Directed by critically-acclaimed director Kenneth Branagh, Jude Law and two-time Oscar-winner Michael Caine (1987, Best Supporting Actor, Hannah and Her Sisters; 2000, Best Supporting Actor, Cider House Rules) join forces in this sharp-witted, modern adaptation of the 1972 classic, Sleuth. Locked in a high-tech English manor, bound in a deadly duel of wits, Andrew Wyke (Caine) and Milo Tindle (Law) come together as English gentlemen to discuss the matter of Wyke's wife: the woman both are sleeping with. But as wit becomes wicked and clever becomes cutthroat, Wyke and Tindle's game of one-upmanship spirals out of control, in an escalating chess match that can have only one outcome: murder.
Thirty-five years after Michael Caine played the role of crass boy-toy Milo Tindle in Joseph L. Mankiewiczs screen adaptation of Anthony Shaffers hit play Sleuth, the actor takes over his 1972 co-star Laurence Oliviers role of rich cuckold Andrew Wyke in Kenneth Branaghs updated remake of the same story. Where Olivier brought a seething, upper-class disgust to mystery-novelist Wykes attitude toward Tindle--who is having an affair with the formers wife and has come to the writers mansion to request that Wyke divorce her--Caine basks in the comic absurdity of a superficial man like Tindle (Jude Law) led by the nose into one or another illusion of happiness. The new films script by Harold Pinter has the arid air of expectation familiar to his work, the weight of things not said whenever someone speaks. Thats a considerable weight indeed, in Sleuths story of a psychological contest between two very different men who despise one another beneath outward civility.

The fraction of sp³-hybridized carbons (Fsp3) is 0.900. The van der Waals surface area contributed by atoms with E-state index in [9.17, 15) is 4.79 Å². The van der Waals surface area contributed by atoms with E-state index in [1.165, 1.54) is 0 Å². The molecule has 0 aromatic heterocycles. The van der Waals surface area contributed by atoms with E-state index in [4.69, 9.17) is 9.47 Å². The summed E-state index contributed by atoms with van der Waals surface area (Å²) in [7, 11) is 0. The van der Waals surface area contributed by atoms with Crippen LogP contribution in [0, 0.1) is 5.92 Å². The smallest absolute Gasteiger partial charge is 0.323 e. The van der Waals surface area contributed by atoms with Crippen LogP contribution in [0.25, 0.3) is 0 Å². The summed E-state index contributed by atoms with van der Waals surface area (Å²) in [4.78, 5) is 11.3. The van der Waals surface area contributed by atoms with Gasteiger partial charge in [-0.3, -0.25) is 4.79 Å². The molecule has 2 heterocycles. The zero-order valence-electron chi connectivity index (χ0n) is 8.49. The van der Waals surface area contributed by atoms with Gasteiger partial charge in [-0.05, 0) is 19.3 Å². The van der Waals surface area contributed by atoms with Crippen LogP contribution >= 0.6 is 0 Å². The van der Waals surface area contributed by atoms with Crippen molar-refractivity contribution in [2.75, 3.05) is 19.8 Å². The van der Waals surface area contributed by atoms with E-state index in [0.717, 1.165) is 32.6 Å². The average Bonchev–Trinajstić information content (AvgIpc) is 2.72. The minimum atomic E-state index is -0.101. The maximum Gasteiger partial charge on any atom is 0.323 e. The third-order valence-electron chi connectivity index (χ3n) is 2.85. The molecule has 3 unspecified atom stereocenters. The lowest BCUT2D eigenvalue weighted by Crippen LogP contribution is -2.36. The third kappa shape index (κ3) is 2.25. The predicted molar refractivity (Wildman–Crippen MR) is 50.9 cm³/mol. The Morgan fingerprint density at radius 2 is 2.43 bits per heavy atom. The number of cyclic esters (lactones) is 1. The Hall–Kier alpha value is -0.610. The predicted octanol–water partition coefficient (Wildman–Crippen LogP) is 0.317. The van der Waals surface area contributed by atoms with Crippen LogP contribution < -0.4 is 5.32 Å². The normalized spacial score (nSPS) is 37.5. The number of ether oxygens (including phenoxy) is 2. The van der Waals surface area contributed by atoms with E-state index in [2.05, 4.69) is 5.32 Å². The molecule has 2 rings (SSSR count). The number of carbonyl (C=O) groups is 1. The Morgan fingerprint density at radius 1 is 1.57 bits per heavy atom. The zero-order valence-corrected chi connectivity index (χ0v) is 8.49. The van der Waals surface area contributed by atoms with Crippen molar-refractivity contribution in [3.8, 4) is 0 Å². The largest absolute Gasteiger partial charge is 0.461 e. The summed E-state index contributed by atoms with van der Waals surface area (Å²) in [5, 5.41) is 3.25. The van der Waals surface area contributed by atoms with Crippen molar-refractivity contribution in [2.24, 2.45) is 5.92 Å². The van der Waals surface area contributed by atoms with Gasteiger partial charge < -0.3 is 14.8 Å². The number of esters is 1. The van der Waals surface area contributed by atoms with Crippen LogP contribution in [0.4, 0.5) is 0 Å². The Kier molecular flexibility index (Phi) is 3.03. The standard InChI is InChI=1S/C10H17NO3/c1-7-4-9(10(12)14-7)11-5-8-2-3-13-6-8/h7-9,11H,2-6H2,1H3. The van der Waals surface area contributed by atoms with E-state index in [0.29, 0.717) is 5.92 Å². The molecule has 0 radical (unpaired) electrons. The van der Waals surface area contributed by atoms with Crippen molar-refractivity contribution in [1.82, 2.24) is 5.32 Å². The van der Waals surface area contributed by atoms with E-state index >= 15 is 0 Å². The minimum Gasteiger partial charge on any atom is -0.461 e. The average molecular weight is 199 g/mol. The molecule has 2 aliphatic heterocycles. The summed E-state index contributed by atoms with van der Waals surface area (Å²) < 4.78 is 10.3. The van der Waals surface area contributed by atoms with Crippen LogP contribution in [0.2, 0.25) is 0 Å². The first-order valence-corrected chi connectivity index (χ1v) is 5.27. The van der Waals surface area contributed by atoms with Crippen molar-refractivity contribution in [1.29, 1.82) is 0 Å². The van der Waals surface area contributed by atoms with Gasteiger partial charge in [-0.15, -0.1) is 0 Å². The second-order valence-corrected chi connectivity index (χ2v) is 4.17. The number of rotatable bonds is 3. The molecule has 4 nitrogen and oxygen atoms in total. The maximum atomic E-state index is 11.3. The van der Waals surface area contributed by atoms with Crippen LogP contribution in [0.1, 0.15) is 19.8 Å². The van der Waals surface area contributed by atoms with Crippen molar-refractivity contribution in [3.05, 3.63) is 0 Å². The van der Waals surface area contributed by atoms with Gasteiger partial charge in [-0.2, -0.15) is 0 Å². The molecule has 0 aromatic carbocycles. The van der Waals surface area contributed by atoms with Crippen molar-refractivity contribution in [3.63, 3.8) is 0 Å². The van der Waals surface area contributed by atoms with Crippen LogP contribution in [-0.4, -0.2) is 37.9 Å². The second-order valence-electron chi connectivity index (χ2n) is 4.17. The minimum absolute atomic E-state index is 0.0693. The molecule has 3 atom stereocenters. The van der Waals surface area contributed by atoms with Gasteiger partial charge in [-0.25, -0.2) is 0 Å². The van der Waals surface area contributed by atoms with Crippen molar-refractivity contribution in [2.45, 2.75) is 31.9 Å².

The story finds Tindle arriving at Wykes home. Following various small humiliations, he is invited by the older man to steal his wifes jewels in a scheme that benefits everyone. Theres more than meets the eye to Wykes proposal, however, leading to unexpected developments and surprises in the films second half. Branaghs direction is suitably cool and sleek in the beginning, when the characters emotions are still in check and the oddness of Wykes gadget-filled world is still entertaining to behold. (The films set design is one of its strongest elements.) But once voices rise and threats appear and the like, Branagh cant seem to penetrate the surface of things. Unlike Mankiewiczs take, the new version is caught up in the insularity of the characters tit-for-tat gamesmanship, lacking the intriguing, class-warfare subtext of the earlier work. A gay angle thrown into the last half-hour sits uncomfortably and irrelevantly with the rest of the material. The best thing about this Sleuth are the performances of Law and Caine, who could have been even better with a great script. --Tom Keogh
Stills from Sleuth (click for larger image)